News Abortion

Louisiana Legislators Force Three-Day Wait on Patients Seeking Abortion Care

Teddy Wilson

Amanda Allen, senior state legislative counsel at the Center for Reproductive Rights, said in a statement that the bill is “insulting” for pregnant people seeking abortion care.

Louisiana Gov. John Bel Edwards (D) on Thursday signed a bill that tripled the state’s forced waiting period for people seeking abortion care, reported the Associated Press

Edwards made no public statement upon signing the bill. 

HB 386, sponsored by Rep. Frank Hoffmann (R-West Monroe), would extend the waiting period for a patient seeking an abortion from 24 hours to 72 hours.

Pregnant people would continue to be exempt from the mandatory waiting period and forced counseling—instituted in 2014—in the case of a medical emergency. Under state law, a medical emergency is defined as when the “continuation of the pregnancy poses an immediate threat and grave risk to the life or permanent physical health of the pregnant woman.”

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The bill includes an exception for pregnant people who certify in writing that they live at least 150 miles from the nearest licensed clinic that provides abortion services. They would be forced to comply with a 24-hour waiting period, not a 72-hour waiting period.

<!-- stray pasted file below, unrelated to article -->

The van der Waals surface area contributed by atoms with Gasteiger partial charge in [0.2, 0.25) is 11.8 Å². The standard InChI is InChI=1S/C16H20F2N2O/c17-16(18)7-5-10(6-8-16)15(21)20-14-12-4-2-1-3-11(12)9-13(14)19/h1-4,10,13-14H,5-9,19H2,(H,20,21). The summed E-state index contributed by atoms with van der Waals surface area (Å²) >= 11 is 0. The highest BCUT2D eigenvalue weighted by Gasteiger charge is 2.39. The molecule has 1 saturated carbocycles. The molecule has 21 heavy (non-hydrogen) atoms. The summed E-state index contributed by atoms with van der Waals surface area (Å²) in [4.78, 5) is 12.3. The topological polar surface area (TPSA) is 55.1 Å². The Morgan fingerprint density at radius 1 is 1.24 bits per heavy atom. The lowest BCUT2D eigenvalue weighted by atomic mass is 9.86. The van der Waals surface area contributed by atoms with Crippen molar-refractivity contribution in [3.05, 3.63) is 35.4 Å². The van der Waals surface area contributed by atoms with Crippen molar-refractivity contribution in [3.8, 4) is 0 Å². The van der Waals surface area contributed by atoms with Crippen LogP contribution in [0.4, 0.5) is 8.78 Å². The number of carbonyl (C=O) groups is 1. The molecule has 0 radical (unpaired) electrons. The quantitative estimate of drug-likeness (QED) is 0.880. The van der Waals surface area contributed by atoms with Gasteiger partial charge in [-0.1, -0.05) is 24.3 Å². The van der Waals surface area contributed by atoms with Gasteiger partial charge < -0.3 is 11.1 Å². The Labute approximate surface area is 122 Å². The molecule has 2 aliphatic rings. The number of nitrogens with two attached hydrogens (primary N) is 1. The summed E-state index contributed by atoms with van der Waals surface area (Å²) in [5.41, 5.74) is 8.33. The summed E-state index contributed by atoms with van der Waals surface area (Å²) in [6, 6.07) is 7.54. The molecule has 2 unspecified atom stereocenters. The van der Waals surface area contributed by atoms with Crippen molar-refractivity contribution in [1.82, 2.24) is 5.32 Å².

The house passed the bill in April in a 89-5 vote. The measure breezed through the state senate Wednesday with a 34-4 vote. The bill received bipartisan support in both chambers.

Louisiana joins five other states that force pregnant people to wait three days to receive abortion care. Missouri, North Carolina, Oklahoma, South Dakota, and Utah all have 72-hour waiting periods.

Utah’s 72-hour forced waiting period doesn’t dissuade the vast majority of those seeking abortion care, according to a study published in March. The research concluded that the waiting period just makes the procedure more difficult and expensive to obtain.

A pregnant person should be provided with abortion care as soon as possible once the decision is made to terminate a pregnancy, according to recommendations by the World Health Organization.

Amanda Allen, senior state legislative counsel at the Center for Reproductive Rights, said in a statement that the bill is “insulting” for pregnant people seeking abortion care.

“Anti-choice politicians in the state have methodically restricted access to abortion and neglected to advance policies that truly address the challenges women and families face every day,” Allen said.

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